According to Daily Politics, the mayor is going to veto the city council's thumbs down on the Kingsbridge Armory: "Even after insisting there's "virtually no chance" Related Companies will want to resurrect the Kingsbridge Armory plan, Mayor Bloomberg today said he will veto the Council's rejection of the rezoning the project requires. The Council will have 10 days to override the mayor's veto, once he actually acts on it."
But why double down on a bad bet? Especially after he has emphatically stated that there's virtually no chance to resurrect the deal: "I think there's virtually no chance of it getting resurrected," he told reporters, including DN City Hall Bureau Chief Adam Lisberg. "...You'll have to talk to the City Council as to why they voted it down. But at this point it will not be resurrected. I don't think the developer would want to go ahead and try again."
But apparently, the mayor is acting from what he sees as a principled position: ""We are going to have big budget problems," Bloomberg said. "We're not there to take - which they literally asked for us to take city money - and subsidize the wages of some of the people who would work in the stores that would be built in Kingsbridge Armory."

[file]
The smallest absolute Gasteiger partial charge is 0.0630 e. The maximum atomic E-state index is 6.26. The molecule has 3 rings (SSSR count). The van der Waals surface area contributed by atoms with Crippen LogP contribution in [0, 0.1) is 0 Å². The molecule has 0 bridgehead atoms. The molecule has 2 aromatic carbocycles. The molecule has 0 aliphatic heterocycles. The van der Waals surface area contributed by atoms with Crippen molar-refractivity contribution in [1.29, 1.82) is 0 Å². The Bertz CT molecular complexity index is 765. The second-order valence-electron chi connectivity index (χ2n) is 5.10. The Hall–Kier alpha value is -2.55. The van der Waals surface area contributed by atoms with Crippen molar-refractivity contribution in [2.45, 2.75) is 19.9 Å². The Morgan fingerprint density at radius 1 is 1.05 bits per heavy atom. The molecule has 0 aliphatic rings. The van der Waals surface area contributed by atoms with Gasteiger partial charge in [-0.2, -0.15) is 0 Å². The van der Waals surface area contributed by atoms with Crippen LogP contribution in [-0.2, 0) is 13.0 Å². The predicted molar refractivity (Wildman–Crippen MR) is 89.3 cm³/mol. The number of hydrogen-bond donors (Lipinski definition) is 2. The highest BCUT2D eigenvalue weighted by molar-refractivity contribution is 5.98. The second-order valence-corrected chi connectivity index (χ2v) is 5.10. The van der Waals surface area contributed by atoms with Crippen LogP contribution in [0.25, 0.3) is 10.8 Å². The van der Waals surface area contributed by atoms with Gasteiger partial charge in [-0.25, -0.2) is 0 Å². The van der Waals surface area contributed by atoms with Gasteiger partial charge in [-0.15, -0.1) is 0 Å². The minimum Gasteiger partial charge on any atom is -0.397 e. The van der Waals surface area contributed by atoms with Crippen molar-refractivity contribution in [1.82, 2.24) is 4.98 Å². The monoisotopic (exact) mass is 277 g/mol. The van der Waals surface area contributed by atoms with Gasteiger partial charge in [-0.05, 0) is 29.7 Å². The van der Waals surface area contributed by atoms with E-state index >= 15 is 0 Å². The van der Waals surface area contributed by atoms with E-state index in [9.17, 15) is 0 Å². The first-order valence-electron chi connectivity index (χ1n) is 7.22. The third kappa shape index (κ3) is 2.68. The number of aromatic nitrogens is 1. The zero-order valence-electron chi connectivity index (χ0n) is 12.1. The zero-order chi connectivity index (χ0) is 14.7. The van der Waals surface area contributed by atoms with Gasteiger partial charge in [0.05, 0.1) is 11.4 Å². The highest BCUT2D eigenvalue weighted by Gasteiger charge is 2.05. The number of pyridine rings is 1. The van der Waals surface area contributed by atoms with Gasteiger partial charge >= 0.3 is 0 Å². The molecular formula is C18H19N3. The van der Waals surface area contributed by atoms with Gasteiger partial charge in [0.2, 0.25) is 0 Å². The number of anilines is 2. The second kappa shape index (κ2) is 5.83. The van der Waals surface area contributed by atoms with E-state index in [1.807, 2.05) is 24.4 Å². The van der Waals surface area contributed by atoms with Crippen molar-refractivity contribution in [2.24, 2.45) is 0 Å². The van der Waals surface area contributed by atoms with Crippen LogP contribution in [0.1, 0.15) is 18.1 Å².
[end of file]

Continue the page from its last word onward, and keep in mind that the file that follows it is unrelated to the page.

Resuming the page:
It is okay, however, to take the same city funds and use them to make the lives of area retailers more difficult. When it comes to the struggles of the small business community, Mike Bloomberg simply is inured. But we did get a kick out of his observation that the outcome on Kingsbrideg would have been different if Maria Baez hadn't gotten ill: "Bloomberg said the reason the Council voted 45-1 against the Kingsbridge project was because the "member who represents the district (Baez) is ill and she did not get re-elected so she wasn’t around to spearhead." He insisted the vote would have turned out differently if Baez had been on hand."
And you know something, the mayor could be right, but we guess that we'll never know-and Baez's defeat in the September primary did send a message in and of itself that community concerns needed to be given greater priority. But the mayor's veto will, in all likelihood, be overridden by the council; if for no other reason than because of the need to protect the institutional integrity of the body. This living wage issue is, however, one that won't go away any time soon.